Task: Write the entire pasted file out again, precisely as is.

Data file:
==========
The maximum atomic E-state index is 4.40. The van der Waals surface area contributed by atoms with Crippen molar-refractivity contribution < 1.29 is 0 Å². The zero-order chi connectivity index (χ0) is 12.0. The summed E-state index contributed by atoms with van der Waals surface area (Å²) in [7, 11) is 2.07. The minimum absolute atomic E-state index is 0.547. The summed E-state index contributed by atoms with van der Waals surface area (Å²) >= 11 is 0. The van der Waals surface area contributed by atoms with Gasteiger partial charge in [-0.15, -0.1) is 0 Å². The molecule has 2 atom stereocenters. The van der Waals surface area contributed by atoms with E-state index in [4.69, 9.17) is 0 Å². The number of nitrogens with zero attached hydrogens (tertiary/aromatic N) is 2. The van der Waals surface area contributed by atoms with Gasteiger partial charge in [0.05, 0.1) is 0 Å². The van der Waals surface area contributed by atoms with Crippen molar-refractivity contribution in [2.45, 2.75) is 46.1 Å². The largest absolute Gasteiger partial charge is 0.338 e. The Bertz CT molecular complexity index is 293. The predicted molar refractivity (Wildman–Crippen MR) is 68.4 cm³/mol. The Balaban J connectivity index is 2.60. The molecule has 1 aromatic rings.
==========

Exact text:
The maximum atomic E-state index is 4.40. The van der Waals surface area contributed by atoms with Crippen molar-refractivity contribution < 1.29 is 0 Å². The zero-order chi connectivity index (χ0) is 12.0. The summed E-state index contributed by atoms with van der Waals surface area (Å²) in [7, 11) is 2.07. The minimum absolute atomic E-state index is 0.547. The summed E-state index contributed by atoms with van der Waals surface area (Å²) >= 11 is 0. The van der Waals surface area contributed by atoms with Gasteiger partial charge in [-0.15, -0.1) is 0 Å². The molecule has 2 atom stereocenters. The van der Waals surface area contributed by atoms with E-state index in [4.69, 9.17) is 0 Å². The number of nitrogens with zero attached hydrogens (tertiary/aromatic N) is 2. The van der Waals surface area contributed by atoms with Gasteiger partial charge in [0.05, 0.1) is 0 Å². The van der Waals surface area contributed by atoms with Crippen molar-refractivity contribution in [2.45, 2.75) is 46.1 Å². The largest absolute Gasteiger partial charge is 0.338 e. The Bertz CT molecular complexity index is 293. The predicted molar refractivity (Wildman–Crippen MR) is 68.4 cm³/mol. The Balaban J connectivity index is 2.60. The molecule has 1 aromatic rings.